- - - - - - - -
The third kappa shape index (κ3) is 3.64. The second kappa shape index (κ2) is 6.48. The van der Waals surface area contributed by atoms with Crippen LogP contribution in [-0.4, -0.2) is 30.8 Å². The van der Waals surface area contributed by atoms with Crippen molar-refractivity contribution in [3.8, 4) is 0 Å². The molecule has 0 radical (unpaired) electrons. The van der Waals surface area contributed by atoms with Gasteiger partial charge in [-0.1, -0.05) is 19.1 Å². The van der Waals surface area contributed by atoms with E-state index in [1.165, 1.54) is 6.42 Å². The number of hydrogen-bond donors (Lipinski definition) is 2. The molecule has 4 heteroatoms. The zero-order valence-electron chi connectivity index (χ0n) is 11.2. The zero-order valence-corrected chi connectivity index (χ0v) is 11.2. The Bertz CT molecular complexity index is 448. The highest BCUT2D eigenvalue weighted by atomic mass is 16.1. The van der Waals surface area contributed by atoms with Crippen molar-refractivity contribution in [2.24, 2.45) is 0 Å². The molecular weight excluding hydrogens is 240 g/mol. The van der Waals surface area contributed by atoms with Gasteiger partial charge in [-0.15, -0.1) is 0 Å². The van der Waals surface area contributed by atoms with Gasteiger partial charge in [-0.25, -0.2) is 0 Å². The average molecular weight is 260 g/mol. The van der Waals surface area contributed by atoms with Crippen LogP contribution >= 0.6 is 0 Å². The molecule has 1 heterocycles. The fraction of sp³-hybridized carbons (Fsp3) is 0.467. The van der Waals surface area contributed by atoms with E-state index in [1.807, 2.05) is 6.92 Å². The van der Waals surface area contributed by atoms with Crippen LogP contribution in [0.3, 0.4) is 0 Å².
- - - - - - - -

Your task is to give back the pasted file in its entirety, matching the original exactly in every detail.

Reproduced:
The third kappa shape index (κ3) is 3.64. The second kappa shape index (κ2) is 6.48. The van der Waals surface area contributed by atoms with Crippen LogP contribution in [-0.4, -0.2) is 30.8 Å². The van der Waals surface area contributed by atoms with Crippen molar-refractivity contribution in [3.8, 4) is 0 Å². The molecule has 0 radical (unpaired) electrons. The van der Waals surface area contributed by atoms with Gasteiger partial charge in [-0.1, -0.05) is 19.1 Å². The van der Waals surface area contributed by atoms with E-state index in [1.165, 1.54) is 6.42 Å². The number of hydrogen-bond donors (Lipinski definition) is 2. The molecule has 4 heteroatoms. The zero-order valence-electron chi connectivity index (χ0n) is 11.2. The zero-order valence-corrected chi connectivity index (χ0v) is 11.2. The Bertz CT molecular complexity index is 448. The highest BCUT2D eigenvalue weighted by atomic mass is 16.1. The van der Waals surface area contributed by atoms with Crippen molar-refractivity contribution in [2.24, 2.45) is 0 Å². The molecular weight excluding hydrogens is 240 g/mol. The van der Waals surface area contributed by atoms with Gasteiger partial charge in [-0.15, -0.1) is 0 Å². The van der Waals surface area contributed by atoms with Gasteiger partial charge in [-0.25, -0.2) is 0 Å². The average molecular weight is 260 g/mol. The van der Waals surface area contributed by atoms with Crippen LogP contribution >= 0.6 is 0 Å². The molecule has 1 heterocycles. The fraction of sp³-hybridized carbons (Fsp3) is 0.467. The van der Waals surface area contributed by atoms with E-state index in [1.807, 2.05) is 6.92 Å². The van der Waals surface area contributed by atoms with Crippen LogP contribution in [0.3, 0.4) is 0 Å².